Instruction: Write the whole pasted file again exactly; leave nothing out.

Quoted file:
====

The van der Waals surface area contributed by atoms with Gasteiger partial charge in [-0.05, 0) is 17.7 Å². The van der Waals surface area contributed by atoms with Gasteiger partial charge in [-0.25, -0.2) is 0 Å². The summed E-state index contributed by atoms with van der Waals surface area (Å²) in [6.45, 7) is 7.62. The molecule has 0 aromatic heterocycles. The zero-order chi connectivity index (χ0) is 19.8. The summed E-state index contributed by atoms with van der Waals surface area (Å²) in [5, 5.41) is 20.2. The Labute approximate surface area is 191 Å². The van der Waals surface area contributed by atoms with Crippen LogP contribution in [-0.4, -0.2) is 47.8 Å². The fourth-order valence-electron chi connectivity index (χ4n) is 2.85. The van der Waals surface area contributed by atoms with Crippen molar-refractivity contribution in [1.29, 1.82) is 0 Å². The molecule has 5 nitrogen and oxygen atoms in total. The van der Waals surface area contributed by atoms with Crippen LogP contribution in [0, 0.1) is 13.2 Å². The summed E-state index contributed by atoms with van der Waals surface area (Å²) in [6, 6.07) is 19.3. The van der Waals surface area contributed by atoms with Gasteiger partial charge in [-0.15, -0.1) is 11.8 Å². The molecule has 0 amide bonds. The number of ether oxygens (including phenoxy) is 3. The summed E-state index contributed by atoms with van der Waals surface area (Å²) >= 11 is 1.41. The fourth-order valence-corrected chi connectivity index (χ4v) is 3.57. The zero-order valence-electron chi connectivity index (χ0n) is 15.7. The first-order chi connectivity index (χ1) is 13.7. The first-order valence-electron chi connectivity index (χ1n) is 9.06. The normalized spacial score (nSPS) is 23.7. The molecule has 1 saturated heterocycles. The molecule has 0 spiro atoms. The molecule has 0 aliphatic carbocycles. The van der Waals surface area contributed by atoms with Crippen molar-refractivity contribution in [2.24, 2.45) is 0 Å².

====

The van der Waals surface area contributed by atoms with Gasteiger partial charge in [-0.05, 0) is 17.7 Å². The van der Waals surface area contributed by atoms with Gasteiger partial charge in [-0.25, -0.2) is 0 Å². The summed E-state index contributed by atoms with van der Waals surface area (Å²) in [6.45, 7) is 7.62. The molecule has 0 aromatic heterocycles. The zero-order chi connectivity index (χ0) is 19.8. The summed E-state index contributed by atoms with van der Waals surface area (Å²) in [5, 5.41) is 20.2. The Labute approximate surface area is 191 Å². The van der Waals surface area contributed by atoms with Crippen LogP contribution in [-0.4, -0.2) is 47.8 Å². The fourth-order valence-electron chi connectivity index (χ4n) is 2.85. The van der Waals surface area contributed by atoms with Crippen molar-refractivity contribution in [1.29, 1.82) is 0 Å². The molecule has 5 nitrogen and oxygen atoms in total. The van der Waals surface area contributed by atoms with Crippen LogP contribution in [0, 0.1) is 13.2 Å². The summed E-state index contributed by atoms with van der Waals surface area (Å²) in [6, 6.07) is 19.3. The van der Waals surface area contributed by atoms with Gasteiger partial charge in [-0.15, -0.1) is 11.8 Å². The molecule has 0 amide bonds. The number of ether oxygens (including phenoxy) is 3. The summed E-state index contributed by atoms with van der Waals surface area (Å²) >= 11 is 1.41. The fourth-order valence-corrected chi connectivity index (χ4v) is 3.57. The zero-order valence-electron chi connectivity index (χ0n) is 15.7. The first-order chi connectivity index (χ1) is 13.7. The first-order valence-electron chi connectivity index (χ1n) is 9.06. The normalized spacial score (nSPS) is 23.7. The molecule has 1 saturated heterocycles. The molecule has 0 spiro atoms. The molecule has 0 aliphatic carbocycles. The van der Waals surface area contributed by atoms with Crippen molar-refractivity contribution in [2.24, 2.45) is 0 Å².